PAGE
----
When was the last time you used a real key to open a hotel door? It felt like ages but oh-so-right when we got to literally turn a key just recently at Hotel Burnham in Chicago.
A 122-room boutique hotel housed in a National Historic Landmark, Hotel Burnham has this charming way of catching you off guard. Enter from the throws of Chicago’s busy Loop district and – surprise! – an early 20th-Century-meets-Gothic atmosphere subdues and steeps you in stories, architectural elegance and incredible food.
We talk a lot about Chicago’s booming hotel scene, but the Burnham is a great reminder that historic hotels have the power to transport you in ways that nothing new can ever touch.
Here are some of the treasures that keep us coming back to Kimpton’s beautiful Burnham Hotel:
Thanks to relatively low room rates for a high style hotel in Manhattan, the Hotel Americano is quickly making a name for itself. In fact, we have several friends who just go there for coffee or drinks. Now, were this fifty years ago, we'd all be talking instead about the Hotel Americana, the hot new hotel on the scene in 1962.
The Americana, at 7th Avenue and 52nd Street, towered 51 stories above Midtown and had 2,000 guestrooms, plus five restaurants and numerous ballrooms. Real-life Mad Menthe ad men of Madison Avenuewould absolutely have known it and gone for meetings and/or trysts there.
The cool part of all this is that the Americana still stands...though it's now the Sheraton New York Hotel and Towers and the 1960s interiors have long been ripped out in favor of what we'd like to call "modern business conservative."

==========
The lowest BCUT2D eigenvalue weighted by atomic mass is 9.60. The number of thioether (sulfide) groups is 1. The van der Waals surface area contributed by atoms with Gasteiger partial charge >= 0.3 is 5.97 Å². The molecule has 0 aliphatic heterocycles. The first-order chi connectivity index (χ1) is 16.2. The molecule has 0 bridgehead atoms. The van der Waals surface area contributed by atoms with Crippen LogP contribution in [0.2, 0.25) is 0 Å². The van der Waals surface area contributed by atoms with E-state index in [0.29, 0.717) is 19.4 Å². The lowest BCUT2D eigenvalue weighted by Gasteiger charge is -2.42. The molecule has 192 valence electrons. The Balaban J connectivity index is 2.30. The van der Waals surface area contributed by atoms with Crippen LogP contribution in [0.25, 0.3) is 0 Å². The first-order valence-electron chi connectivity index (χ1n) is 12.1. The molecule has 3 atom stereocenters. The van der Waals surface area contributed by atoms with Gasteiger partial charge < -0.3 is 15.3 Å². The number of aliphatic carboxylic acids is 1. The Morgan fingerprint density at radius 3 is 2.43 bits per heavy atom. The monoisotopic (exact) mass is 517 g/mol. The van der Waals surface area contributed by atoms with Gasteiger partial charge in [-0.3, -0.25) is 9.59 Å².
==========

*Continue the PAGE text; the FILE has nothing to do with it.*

Here's a fun fact for today: Did you know that the original Waldorf-Astoria Hotel was in the spot where the Empire State Building now stands? It's true! The first version of the ritzy hotel was a combination of the Waldorf and the Astoria Hotels at 5th Avenue and 33rd/34th Streets, which stood and welcomed the most well-heeled guests from 1893 to 1929, when it was knocked down to begin the skyscraper ESB we now know and love.
You won't hear much about that first building of some 1,300 rooms (with bidets) unless you pick a nice documentary from your Netflix queue; we recommend "Modern Marvels: The Empire State Building."
Of course, history is history and we all know that the Waldorf-Astoria found a new home further uptown, in its art deco digs at Park Avenue and 50th Street. Craving a little more NYC hotel history? Check out our category for it.
A few weeks ago we were chatting with a fellow hotel nerd about the new Public Hotel in Chicago, formerly known as the Ambassador East, when the topic of a secret tunnel came up. Yes, we were instantly hooked. Here's what we found out:
Way back when there was an Ambassador West which is the building across the street from Ambassador East/Public. At the turn of the new millennium, the building was still a hotel, a Wyndham Hotel, but today it's been turned into luxury condos worth well over a million bucks a piece. But back to the secret tunnel.
During the heydey of Ambassador East, the tunnel was use to spirit its rich and famous guests to safety away from the paparazzi. But the secret tunnel was initially created so that guests could go back and forth between the hotels without having to cross the busy street. Which is kind of laughable today because the Gold Coast nabe is very residential.
London's undeniably posh West End plays home to some of the city's most impressive—and oftentimes hoity toity—hotels: The Ritz, Langham, and Dorchester all cater to an upper crust clientele who know luxury and expect its delivery in spades.
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A few weeks ago, we told you about the opening of the St. Ermin's Hotelin London that we attended and showed you what our room looked like. Apologies for the lag time, but here's a fun little piece of hotel history.
Approaching St. Ermin's, the first thing you will notice is the impressive courtyard outside the main entrance, flanked on three sides by the hotel. Restoring the courtyard to its original "grandeur" was an important element of the overall renovation.
Then upon walking into the lobby, you step onto mosaic floors, turning left to find reception in the corner. The hotel's public spaces, predominantly the lobby and ballroom, feature extensive white plasterwork, with everything from flowers to a sudden procession of wild animals (up the lobby staircase, to the right in the corner if you want to find them).